Trends: Hollywood Adopts Inclusion Riders

Michael B. Jordan (Mashable)

Michael B. Jordan (Mashable)

Many people only learned of the term “inclusion rider” when actress Frances McDormand mentioned it during her acceptance speech for the Best Actress Oscar at this year’s Oscars ceremony. Curiosity about the term was so high that Merriam-Webster later reported via Twitter that “inclusion” was the dictionary’s most-searched term during the Oscars ceremony. (“Rider” came in fourth.)

(For those who haven’t yet heard, an inclusion rider is a clause in an actor’s contact that states that the hiring for positions on set must be inclusive. This clause can also be called an equity rider. The rider was invented by Stacy L. Smith, professor at University of Southern California’s Annenberg School for Communication and Journalism along with lawyer Kalpana Kotagal. If you’re curious about what an inclusion rider looks like, here’s an inclusion rider template.)

Following the concept’s wave of exposure, others in Hollywood are making a commitment to inclusiveness in their projects official with the rider. “Black Panther” actor Michael B. Jordan announced that his production company Outlier Society Productions would adopt the inclusion rider for its projects. Jordan is the first major actor to adopt the rider following McDormand’s Oscars speech. Actors Ben Affleck and Matt Damon have also announced that their joint production company Pearl Street Films will also adopt an inclusion rider.

I certainly hope others take up this cause to the point that we no longer need inclusion riders.


Google Trends: Inclusion Rider

Frances McDormand, Oscars 2018 (The Independent UK)

Frances McDormand, Oscars 2018 (The Independent UK)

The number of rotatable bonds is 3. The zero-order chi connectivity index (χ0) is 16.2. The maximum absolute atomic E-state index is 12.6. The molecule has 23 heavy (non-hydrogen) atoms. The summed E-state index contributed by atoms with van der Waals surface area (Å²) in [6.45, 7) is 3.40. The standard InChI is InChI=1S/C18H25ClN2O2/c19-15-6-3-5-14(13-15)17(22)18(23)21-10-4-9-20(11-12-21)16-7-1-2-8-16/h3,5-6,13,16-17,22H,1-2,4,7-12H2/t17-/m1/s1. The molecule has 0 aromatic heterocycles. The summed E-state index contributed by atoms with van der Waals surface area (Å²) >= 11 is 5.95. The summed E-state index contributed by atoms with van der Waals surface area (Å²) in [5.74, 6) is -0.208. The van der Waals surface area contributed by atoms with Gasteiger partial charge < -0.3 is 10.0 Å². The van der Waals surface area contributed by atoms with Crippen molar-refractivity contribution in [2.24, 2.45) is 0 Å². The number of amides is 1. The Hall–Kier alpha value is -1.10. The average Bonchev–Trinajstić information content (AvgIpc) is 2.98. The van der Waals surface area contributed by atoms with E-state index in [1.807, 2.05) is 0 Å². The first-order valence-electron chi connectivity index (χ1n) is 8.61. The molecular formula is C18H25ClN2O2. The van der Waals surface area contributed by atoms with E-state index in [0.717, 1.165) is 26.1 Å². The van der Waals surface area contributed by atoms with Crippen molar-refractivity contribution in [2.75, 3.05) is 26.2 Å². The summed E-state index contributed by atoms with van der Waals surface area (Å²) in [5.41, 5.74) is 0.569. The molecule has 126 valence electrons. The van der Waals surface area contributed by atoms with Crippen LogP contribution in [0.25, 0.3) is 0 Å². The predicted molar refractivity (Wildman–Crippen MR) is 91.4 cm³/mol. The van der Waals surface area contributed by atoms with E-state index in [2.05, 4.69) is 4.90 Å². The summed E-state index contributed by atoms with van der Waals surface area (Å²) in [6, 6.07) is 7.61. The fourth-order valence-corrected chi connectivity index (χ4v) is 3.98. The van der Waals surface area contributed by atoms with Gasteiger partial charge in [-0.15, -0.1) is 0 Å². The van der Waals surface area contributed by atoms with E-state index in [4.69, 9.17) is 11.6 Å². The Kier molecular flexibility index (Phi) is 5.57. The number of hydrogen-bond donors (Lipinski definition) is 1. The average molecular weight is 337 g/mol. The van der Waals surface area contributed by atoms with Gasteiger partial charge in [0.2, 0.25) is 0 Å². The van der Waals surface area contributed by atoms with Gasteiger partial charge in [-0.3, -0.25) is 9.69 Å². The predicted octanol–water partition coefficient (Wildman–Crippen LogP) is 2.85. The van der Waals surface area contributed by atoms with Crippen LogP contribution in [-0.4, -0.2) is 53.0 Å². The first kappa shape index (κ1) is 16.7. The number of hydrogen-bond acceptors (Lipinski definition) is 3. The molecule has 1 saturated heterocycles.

With Frances McDormand mentioning the inclusion rider clause during her speech while accepting the Best Actress Oscar, I wondered how the concept was rising as a search term. Let’s take a look using Google Trends!

First, here’s how the search term “inclusion” performed over the last 12 months:

Google Trends: Search Term "Inclusion" Over the Past 12 Months (Google Trends)

Google Trends: Search Term “Inclusion” Over the Past 12 Months (Google Trends)

See that spike? That was for the week of March 4-10, 2018. The Oscars took place on Sunday, March 4. No coincidence there!

Here are the search term’s top five related topics:

Google Trends: "Inclusion" Search Term Related Topics (Google Trends)

Google Trends: “Inclusion” Search Term Related Topics (Google Trends)

Clearly, McDormand was a large driver of traffic in the search term. Another thing to note is that two of the suggested search terms autofilled for “inclusion” are “subset” and “social exclusion.”

Now let’s take a look at how the actual term “inclusion rider” performed:

Google Trends: "Inclusion Rider" Search Term for Past 12 Months (Google Trends)

Google Trends: “Inclusion Rider” Search Term for Past 12 Months (Google Trends)

Another big spike! And in that same week! In this case, correlation equals causation.

Weird thing about the suggested search terms: Matt Damon and Ben Affleck both appear as suggestions, but not Frances McDormand. Hmm. This suggests to me that more people are searching for the term now with regards to Damon and Affleck, but not McDormand.

Here are the related topics for “inclusion rider:”

Google Trends: "Inclusion Rider" Related Topics (Google Trends)

Google Trends: “Inclusion Rider” Related Topics (Google Trends)

That’s pretty straightforward.

It’s pretty cool to see empirical evidence that this concept is gaining awareness! Though Merriam-Webster could already attest to that.

“Inclusion” Was Merriam-Webster’s Most-Searched Term After the Oscars

Frances McDormand, Oscars 2018 (The Independent UK)